At the end of Part 3 I said that I would consider those cases 'when transgression is "cooperative" with, or "competitive" with, a given culture's mores.' I'll stick with the two examples put forth in that essay, but with a preliminary definition of transgressive viewpoint.
My NUM theory of phenomenality is centered almost entirely upon audience-response. For my purposes it doesn't matter whether or not the characters of THE LORD OF THE RINGS think that wizards and dragons are marvelous. All that matters is that the audience reading the book must inevitably think so, since that audience lives in this more phenomenologically uncertain world.
The principle of transgression, however, stems from both the diegetic world of the narrative's characters, as created by the author, and the extra-diegetic world of the audience. For example:
Wilkie Collins' MOONSTONE was published in 1868, and took place within the same time-frame. As I said in Part 3, there's nothing to suggest that either the characters in the novel or the original audience that read the novel regarded first-cousin marriage as transgressive against social mores, at least not when practiced among the aristocracy. Cousin Frank is good and Cousin Godfrey is bad, but the only criterion is only that one is honest and the other is not. In contrast, the 1934 film adaptation of the novel implicitly makes Frank "good" in part because he's entirely unrelated to the heroine, and is hence totally exogamous, unlike Godfrey, who is "bad" in part because he dares to lust after a near relation (though I don't think that the film, unlike the book, specifies how near a relation he is).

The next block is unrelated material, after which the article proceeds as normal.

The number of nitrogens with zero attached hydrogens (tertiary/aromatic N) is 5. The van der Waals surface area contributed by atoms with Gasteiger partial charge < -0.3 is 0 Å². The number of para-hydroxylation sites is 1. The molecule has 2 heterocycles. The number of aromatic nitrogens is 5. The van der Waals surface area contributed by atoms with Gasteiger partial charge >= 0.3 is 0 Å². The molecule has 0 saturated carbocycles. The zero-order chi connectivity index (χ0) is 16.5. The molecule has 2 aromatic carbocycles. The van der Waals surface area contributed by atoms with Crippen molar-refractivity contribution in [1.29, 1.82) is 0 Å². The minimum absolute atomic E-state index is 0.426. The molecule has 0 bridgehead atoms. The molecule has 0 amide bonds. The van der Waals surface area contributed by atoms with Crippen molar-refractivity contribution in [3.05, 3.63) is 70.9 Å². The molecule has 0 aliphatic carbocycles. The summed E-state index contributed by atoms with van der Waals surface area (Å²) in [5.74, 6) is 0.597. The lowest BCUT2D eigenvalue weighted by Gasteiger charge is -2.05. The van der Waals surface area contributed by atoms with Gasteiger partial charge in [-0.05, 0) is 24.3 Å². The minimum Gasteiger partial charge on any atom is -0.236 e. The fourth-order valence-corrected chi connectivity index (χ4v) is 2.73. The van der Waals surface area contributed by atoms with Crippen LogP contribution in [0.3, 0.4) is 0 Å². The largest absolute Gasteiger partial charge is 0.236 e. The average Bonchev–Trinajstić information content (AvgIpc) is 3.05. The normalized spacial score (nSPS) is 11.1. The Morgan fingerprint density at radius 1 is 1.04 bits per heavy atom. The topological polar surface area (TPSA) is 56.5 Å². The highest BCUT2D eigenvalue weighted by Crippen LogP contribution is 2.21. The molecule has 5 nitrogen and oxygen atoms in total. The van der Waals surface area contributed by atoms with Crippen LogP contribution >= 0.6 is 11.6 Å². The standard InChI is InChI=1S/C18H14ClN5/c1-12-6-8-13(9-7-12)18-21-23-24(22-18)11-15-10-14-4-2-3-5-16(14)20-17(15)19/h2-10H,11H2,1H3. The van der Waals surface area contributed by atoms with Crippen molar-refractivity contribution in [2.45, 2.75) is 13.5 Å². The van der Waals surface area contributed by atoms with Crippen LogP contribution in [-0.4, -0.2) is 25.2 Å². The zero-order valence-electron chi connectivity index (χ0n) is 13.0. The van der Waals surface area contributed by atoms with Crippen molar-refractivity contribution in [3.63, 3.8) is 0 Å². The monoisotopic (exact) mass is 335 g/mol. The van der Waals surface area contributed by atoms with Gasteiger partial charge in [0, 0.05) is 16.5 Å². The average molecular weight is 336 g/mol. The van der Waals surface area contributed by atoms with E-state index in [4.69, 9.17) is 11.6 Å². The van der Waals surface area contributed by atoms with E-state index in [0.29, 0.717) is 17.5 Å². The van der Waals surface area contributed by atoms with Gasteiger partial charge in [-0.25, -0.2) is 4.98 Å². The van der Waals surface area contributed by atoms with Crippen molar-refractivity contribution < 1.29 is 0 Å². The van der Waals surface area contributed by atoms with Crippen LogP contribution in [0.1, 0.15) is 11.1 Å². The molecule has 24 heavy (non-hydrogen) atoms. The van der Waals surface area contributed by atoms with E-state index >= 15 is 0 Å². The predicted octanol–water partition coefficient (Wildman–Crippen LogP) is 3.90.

So is the cousin-cousin relationship in Collins' original work transgressive at all, if we grant that neither the diegetic characters nor the extra-diegetic audience thought that it transgressed any lawlines?
My verdict is yes, but with the qualification that the MOONSTONE's "incest" is only transgressive-- and clansgressive-- *in posse.* Because a unison of two near relations of roughly the same age strongly *suggests* a unison between blood-siblings, the basic situation of a sexual relationship between cousins will always carry a potential for transgressivity, no matter whether the author makes use of that potential or whether the audience recognizes it.
If Collins' MOONSTONE is clansgressive *in posse,* Mitchell's GONE WITH THE WIND is clansgressive *in esse,* for the 1936 novel is lousy with the symbolic form of brother-sister incest-- which is to say, sexual feelings between brother-in-law and sister-in-law.